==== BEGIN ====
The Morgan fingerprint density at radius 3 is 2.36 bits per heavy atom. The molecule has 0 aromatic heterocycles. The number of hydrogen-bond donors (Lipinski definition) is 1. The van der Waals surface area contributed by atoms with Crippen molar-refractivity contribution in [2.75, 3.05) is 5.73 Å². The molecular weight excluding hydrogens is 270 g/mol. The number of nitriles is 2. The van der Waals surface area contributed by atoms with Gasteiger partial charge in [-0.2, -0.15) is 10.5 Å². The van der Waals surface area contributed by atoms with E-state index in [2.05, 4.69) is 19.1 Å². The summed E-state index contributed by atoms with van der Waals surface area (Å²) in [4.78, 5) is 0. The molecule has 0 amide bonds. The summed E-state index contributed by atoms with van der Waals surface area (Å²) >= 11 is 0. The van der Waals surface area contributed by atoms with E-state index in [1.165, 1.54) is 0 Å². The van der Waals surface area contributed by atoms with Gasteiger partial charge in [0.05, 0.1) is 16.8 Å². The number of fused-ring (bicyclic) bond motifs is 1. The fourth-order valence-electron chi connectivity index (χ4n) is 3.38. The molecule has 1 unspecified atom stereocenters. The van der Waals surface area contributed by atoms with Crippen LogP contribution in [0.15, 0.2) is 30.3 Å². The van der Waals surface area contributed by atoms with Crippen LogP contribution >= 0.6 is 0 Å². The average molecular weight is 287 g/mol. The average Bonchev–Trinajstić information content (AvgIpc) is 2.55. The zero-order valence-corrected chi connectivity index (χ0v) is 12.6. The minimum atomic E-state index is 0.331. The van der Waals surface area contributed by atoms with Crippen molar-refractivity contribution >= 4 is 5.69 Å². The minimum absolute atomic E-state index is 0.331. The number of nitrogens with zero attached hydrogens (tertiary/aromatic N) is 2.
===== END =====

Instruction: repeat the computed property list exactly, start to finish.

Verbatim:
The Morgan fingerprint density at radius 3 is 2.36 bits per heavy atom. The molecule has 0 aromatic heterocycles. The number of hydrogen-bond donors (Lipinski definition) is 1. The van der Waals surface area contributed by atoms with Crippen molar-refractivity contribution in [2.75, 3.05) is 5.73 Å². The molecular weight excluding hydrogens is 270 g/mol. The number of nitriles is 2. The van der Waals surface area contributed by atoms with Gasteiger partial charge in [-0.2, -0.15) is 10.5 Å². The van der Waals surface area contributed by atoms with E-state index in [2.05, 4.69) is 19.1 Å². The summed E-state index contributed by atoms with van der Waals surface area (Å²) in [4.78, 5) is 0. The molecule has 0 amide bonds. The summed E-state index contributed by atoms with van der Waals surface area (Å²) >= 11 is 0. The van der Waals surface area contributed by atoms with E-state index in [1.165, 1.54) is 0 Å². The van der Waals surface area contributed by atoms with Gasteiger partial charge in [0.05, 0.1) is 16.8 Å². The number of fused-ring (bicyclic) bond motifs is 1. The fourth-order valence-electron chi connectivity index (χ4n) is 3.38. The molecule has 1 unspecified atom stereocenters. The van der Waals surface area contributed by atoms with Crippen LogP contribution in [0.15, 0.2) is 30.3 Å². The van der Waals surface area contributed by atoms with Crippen LogP contribution >= 0.6 is 0 Å². The average molecular weight is 287 g/mol. The average Bonchev–Trinajstić information content (AvgIpc) is 2.55. The zero-order valence-corrected chi connectivity index (χ0v) is 12.6. The minimum atomic E-state index is 0.331. The van der Waals surface area contributed by atoms with Crippen molar-refractivity contribution >= 4 is 5.69 Å². The minimum absolute atomic E-state index is 0.331. The number of nitrogens with zero attached hydrogens (tertiary/aromatic N) is 2.